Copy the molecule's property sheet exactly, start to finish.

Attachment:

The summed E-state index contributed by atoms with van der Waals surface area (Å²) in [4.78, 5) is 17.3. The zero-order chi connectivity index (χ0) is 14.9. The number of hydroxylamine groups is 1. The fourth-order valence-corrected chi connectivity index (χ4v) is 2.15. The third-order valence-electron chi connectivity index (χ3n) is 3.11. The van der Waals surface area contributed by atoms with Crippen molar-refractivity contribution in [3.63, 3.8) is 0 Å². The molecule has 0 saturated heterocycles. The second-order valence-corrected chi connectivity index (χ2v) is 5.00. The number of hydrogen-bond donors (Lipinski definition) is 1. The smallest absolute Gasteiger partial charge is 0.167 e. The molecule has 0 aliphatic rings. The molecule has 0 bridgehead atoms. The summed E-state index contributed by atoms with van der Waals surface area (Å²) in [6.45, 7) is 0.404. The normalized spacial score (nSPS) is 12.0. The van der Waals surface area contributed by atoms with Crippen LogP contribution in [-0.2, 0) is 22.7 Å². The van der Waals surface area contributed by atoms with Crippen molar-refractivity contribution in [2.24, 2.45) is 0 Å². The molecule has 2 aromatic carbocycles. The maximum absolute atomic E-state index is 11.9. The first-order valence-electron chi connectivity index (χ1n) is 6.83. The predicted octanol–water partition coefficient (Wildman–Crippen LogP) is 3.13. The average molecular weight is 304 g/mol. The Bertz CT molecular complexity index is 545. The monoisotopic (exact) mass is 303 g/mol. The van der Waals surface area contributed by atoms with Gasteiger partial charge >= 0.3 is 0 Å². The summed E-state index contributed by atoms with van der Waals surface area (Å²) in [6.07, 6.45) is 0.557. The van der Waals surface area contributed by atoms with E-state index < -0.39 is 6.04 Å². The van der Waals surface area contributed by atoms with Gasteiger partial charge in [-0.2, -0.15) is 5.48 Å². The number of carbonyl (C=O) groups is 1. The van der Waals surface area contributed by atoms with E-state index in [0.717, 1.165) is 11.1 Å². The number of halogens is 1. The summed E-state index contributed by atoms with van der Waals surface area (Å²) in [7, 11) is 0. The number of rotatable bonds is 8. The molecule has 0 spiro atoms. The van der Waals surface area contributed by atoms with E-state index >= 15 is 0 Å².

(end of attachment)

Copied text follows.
The summed E-state index contributed by atoms with van der Waals surface area (Å²) in [4.78, 5) is 17.3. The zero-order chi connectivity index (χ0) is 14.9. The number of hydroxylamine groups is 1. The fourth-order valence-corrected chi connectivity index (χ4v) is 2.15. The third-order valence-electron chi connectivity index (χ3n) is 3.11. The van der Waals surface area contributed by atoms with Crippen molar-refractivity contribution in [3.63, 3.8) is 0 Å². The molecule has 0 saturated heterocycles. The second-order valence-corrected chi connectivity index (χ2v) is 5.00. The number of hydrogen-bond donors (Lipinski definition) is 1. The smallest absolute Gasteiger partial charge is 0.167 e. The molecule has 0 aliphatic rings. The molecule has 0 bridgehead atoms. The summed E-state index contributed by atoms with van der Waals surface area (Å²) in [6.45, 7) is 0.404. The normalized spacial score (nSPS) is 12.0. The van der Waals surface area contributed by atoms with Crippen LogP contribution in [-0.2, 0) is 22.7 Å². The van der Waals surface area contributed by atoms with Crippen molar-refractivity contribution in [2.24, 2.45) is 0 Å². The molecule has 2 aromatic carbocycles. The maximum absolute atomic E-state index is 11.9. The first-order valence-electron chi connectivity index (χ1n) is 6.83. The predicted octanol–water partition coefficient (Wildman–Crippen LogP) is 3.13. The average molecular weight is 304 g/mol. The Bertz CT molecular complexity index is 545. The monoisotopic (exact) mass is 303 g/mol. The van der Waals surface area contributed by atoms with Gasteiger partial charge >= 0.3 is 0 Å². The summed E-state index contributed by atoms with van der Waals surface area (Å²) in [6.07, 6.45) is 0.557. The van der Waals surface area contributed by atoms with E-state index < -0.39 is 6.04 Å². The van der Waals surface area contributed by atoms with Gasteiger partial charge in [-0.2, -0.15) is 5.48 Å². The number of carbonyl (C=O) groups is 1. The van der Waals surface area contributed by atoms with E-state index in [0.717, 1.165) is 11.1 Å². The number of halogens is 1. The summed E-state index contributed by atoms with van der Waals surface area (Å²) in [7, 11) is 0. The number of rotatable bonds is 8. The molecule has 0 spiro atoms. The van der Waals surface area contributed by atoms with E-state index >= 15 is 0 Å².